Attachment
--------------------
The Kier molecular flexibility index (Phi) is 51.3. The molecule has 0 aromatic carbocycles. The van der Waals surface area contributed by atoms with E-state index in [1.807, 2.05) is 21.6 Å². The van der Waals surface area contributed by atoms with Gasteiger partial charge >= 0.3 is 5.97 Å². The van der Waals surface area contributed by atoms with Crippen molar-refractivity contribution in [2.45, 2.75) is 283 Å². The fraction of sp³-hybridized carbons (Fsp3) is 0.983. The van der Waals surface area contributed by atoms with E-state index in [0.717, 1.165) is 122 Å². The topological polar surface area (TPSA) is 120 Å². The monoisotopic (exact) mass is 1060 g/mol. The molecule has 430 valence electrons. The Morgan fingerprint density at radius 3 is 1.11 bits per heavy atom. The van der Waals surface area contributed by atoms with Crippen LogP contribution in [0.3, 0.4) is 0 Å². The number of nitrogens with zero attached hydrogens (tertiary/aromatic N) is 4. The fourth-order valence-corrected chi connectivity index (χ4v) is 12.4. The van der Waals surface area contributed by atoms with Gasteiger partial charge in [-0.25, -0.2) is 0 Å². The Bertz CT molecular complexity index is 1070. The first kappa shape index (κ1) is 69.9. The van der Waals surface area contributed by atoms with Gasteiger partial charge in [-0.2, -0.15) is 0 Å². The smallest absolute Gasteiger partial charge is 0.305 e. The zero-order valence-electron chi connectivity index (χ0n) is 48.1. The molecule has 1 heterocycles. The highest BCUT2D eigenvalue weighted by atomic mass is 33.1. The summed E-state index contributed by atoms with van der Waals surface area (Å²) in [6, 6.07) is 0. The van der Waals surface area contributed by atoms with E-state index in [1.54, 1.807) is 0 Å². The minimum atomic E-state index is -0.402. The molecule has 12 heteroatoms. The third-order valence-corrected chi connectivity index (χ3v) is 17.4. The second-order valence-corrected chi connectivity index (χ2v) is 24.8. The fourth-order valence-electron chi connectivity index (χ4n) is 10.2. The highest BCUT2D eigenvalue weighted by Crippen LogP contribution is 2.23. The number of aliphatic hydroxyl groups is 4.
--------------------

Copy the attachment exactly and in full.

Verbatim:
The Kier molecular flexibility index (Phi) is 51.3. The molecule has 0 aromatic carbocycles. The van der Waals surface area contributed by atoms with E-state index in [1.807, 2.05) is 21.6 Å². The van der Waals surface area contributed by atoms with Gasteiger partial charge >= 0.3 is 5.97 Å². The van der Waals surface area contributed by atoms with Crippen molar-refractivity contribution in [2.45, 2.75) is 283 Å². The fraction of sp³-hybridized carbons (Fsp3) is 0.983. The van der Waals surface area contributed by atoms with E-state index in [0.717, 1.165) is 122 Å². The topological polar surface area (TPSA) is 120 Å². The monoisotopic (exact) mass is 1060 g/mol. The molecule has 430 valence electrons. The Morgan fingerprint density at radius 3 is 1.11 bits per heavy atom. The van der Waals surface area contributed by atoms with Crippen LogP contribution in [0.3, 0.4) is 0 Å². The number of nitrogens with zero attached hydrogens (tertiary/aromatic N) is 4. The fourth-order valence-corrected chi connectivity index (χ4v) is 12.4. The van der Waals surface area contributed by atoms with Gasteiger partial charge in [-0.25, -0.2) is 0 Å². The Bertz CT molecular complexity index is 1070. The first kappa shape index (κ1) is 69.9. The van der Waals surface area contributed by atoms with Gasteiger partial charge in [-0.2, -0.15) is 0 Å². The smallest absolute Gasteiger partial charge is 0.305 e. The zero-order valence-electron chi connectivity index (χ0n) is 48.1. The molecule has 1 heterocycles. The highest BCUT2D eigenvalue weighted by atomic mass is 33.1. The summed E-state index contributed by atoms with van der Waals surface area (Å²) in [6, 6.07) is 0. The van der Waals surface area contributed by atoms with E-state index in [1.54, 1.807) is 0 Å². The minimum atomic E-state index is -0.402. The molecule has 12 heteroatoms. The third-order valence-corrected chi connectivity index (χ3v) is 17.4. The second-order valence-corrected chi connectivity index (χ2v) is 24.8. The fourth-order valence-electron chi connectivity index (χ4n) is 10.2. The highest BCUT2D eigenvalue weighted by Crippen LogP contribution is 2.23. The number of aliphatic hydroxyl groups is 4.